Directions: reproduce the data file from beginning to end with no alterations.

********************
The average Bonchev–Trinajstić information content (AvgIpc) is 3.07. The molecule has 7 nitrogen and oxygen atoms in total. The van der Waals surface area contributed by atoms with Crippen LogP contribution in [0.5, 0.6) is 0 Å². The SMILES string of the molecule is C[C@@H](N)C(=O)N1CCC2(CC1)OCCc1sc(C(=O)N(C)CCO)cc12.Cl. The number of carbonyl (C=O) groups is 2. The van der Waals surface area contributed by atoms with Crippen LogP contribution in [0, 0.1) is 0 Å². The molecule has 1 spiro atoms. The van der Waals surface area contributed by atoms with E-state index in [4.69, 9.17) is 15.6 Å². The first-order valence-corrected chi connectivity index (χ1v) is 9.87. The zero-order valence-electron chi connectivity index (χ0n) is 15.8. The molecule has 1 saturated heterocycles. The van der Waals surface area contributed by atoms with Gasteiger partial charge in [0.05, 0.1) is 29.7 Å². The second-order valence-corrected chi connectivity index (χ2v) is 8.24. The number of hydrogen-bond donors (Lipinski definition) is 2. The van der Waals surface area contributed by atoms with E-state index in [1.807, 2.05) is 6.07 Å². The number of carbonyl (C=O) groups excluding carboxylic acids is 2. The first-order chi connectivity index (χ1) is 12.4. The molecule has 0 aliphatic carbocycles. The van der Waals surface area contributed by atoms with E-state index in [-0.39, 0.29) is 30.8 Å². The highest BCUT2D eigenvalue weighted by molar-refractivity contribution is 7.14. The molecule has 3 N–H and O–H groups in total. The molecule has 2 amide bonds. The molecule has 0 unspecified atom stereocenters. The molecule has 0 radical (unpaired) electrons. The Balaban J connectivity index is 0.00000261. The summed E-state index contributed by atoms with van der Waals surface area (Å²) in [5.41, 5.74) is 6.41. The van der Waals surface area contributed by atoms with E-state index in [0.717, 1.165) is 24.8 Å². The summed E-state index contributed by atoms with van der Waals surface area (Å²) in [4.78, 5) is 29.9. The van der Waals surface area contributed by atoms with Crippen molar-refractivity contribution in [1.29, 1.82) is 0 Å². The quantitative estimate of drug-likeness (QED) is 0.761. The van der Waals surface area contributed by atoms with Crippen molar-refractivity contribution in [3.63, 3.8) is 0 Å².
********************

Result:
The average Bonchev–Trinajstić information content (AvgIpc) is 3.07. The molecule has 7 nitrogen and oxygen atoms in total. The van der Waals surface area contributed by atoms with Crippen LogP contribution in [0.5, 0.6) is 0 Å². The SMILES string of the molecule is C[C@@H](N)C(=O)N1CCC2(CC1)OCCc1sc(C(=O)N(C)CCO)cc12.Cl. The number of carbonyl (C=O) groups is 2. The van der Waals surface area contributed by atoms with Crippen LogP contribution in [0, 0.1) is 0 Å². The molecule has 1 spiro atoms. The van der Waals surface area contributed by atoms with E-state index in [4.69, 9.17) is 15.6 Å². The first-order valence-corrected chi connectivity index (χ1v) is 9.87. The zero-order valence-electron chi connectivity index (χ0n) is 15.8. The molecule has 1 saturated heterocycles. The van der Waals surface area contributed by atoms with Gasteiger partial charge in [0.05, 0.1) is 29.7 Å². The second-order valence-corrected chi connectivity index (χ2v) is 8.24. The number of hydrogen-bond donors (Lipinski definition) is 2. The van der Waals surface area contributed by atoms with E-state index in [1.807, 2.05) is 6.07 Å². The number of carbonyl (C=O) groups excluding carboxylic acids is 2. The first-order chi connectivity index (χ1) is 12.4. The molecule has 0 aliphatic carbocycles. The van der Waals surface area contributed by atoms with E-state index in [-0.39, 0.29) is 30.8 Å². The highest BCUT2D eigenvalue weighted by molar-refractivity contribution is 7.14. The molecule has 3 N–H and O–H groups in total. The molecule has 2 amide bonds. The molecule has 0 unspecified atom stereocenters. The molecule has 0 radical (unpaired) electrons. The Balaban J connectivity index is 0.00000261. The summed E-state index contributed by atoms with van der Waals surface area (Å²) in [5.41, 5.74) is 6.41. The van der Waals surface area contributed by atoms with E-state index in [0.717, 1.165) is 24.8 Å². The summed E-state index contributed by atoms with van der Waals surface area (Å²) in [4.78, 5) is 29.9. The van der Waals surface area contributed by atoms with Crippen molar-refractivity contribution in [1.29, 1.82) is 0 Å². The quantitative estimate of drug-likeness (QED) is 0.761. The van der Waals surface area contributed by atoms with Crippen molar-refractivity contribution in [3.63, 3.8) is 0 Å².